A recording of Led Zeppelin's September 4, 1970 concert at the LA Forum was immortalized on the bootleg Live on Blueberry Hill LP, which is widely considered one of the first rock bootlegs, and now -- 52 years later -- footage of that show has surfaced. Classic Rock gives some background on the footage:

The original footage was shot by Led Zeppelin fan Eddie Vincent, who borrowed his parent's home movie camera – a windup 8mm Kodak Brownie capable of recording in 30-second bursts, plus two reels of film – and took it to the show, smuggling it all into the venue under the armpits of a baggy jacket.

"I had really great seats," Vincent tells Classic Rock. "They were right behind the band. I had seats in the front row, right behind John Bonham's kit. The only problem was that you couldn't really see John because the gong was there, but he came around and chatted to us while they were doing the acoustic set."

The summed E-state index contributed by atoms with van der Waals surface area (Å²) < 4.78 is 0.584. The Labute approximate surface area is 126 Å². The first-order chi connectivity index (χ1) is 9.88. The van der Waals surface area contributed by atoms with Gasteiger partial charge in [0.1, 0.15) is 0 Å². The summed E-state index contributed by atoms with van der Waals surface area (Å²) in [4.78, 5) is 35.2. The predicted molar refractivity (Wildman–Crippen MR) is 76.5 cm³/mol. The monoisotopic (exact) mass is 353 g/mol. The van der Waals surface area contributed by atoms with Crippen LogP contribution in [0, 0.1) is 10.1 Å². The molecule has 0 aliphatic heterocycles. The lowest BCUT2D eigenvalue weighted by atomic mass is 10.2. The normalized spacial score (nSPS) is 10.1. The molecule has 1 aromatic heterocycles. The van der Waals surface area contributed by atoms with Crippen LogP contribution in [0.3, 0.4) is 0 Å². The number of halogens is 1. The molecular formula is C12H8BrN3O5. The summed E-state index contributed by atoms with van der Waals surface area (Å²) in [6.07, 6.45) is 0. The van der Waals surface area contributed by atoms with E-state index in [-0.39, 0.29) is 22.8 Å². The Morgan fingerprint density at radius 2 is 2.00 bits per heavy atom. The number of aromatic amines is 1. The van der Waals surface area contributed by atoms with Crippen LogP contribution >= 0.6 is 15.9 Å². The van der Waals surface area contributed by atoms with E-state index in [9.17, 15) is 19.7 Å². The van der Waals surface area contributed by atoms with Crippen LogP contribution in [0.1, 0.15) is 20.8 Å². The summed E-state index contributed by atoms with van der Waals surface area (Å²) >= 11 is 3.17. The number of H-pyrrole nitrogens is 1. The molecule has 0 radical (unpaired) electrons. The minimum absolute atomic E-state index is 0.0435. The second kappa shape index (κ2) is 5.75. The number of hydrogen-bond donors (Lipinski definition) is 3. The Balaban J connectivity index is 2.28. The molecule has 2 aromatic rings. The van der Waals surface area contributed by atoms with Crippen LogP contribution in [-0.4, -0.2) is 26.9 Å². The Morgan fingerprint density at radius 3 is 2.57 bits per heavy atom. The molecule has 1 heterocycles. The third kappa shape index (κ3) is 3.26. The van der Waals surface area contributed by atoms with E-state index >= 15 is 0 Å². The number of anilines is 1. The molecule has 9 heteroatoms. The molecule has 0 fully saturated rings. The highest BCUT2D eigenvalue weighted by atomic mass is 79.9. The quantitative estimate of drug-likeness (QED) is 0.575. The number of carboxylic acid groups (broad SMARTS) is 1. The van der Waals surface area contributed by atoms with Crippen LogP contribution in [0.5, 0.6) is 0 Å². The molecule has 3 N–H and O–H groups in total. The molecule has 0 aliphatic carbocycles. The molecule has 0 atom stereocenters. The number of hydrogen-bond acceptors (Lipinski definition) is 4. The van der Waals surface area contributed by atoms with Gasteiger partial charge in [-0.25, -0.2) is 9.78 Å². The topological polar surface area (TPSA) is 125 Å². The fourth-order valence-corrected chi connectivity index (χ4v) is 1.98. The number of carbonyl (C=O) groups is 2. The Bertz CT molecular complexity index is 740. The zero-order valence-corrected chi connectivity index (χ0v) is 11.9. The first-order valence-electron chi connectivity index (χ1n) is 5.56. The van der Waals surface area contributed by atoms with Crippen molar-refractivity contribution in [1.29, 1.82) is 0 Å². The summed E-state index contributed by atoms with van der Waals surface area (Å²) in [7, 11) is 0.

Vincent didn't do anything with the film, and so it gathered dust for the best part of half a century, until he came across some live footage on the internet of The Who shot at Anaheim Stadium in Anaheim in 1970, and noticed its similarity to some Who footage of his own.

He reach out to video bootleg trader John Waters, and asked if he could help transfer his own footage into digital files. Waters was blown away by the quality of Vincent's film and asked if he had any more, and that's when Vincent revealed he had the Led Zeppelin tape.

Check it out:

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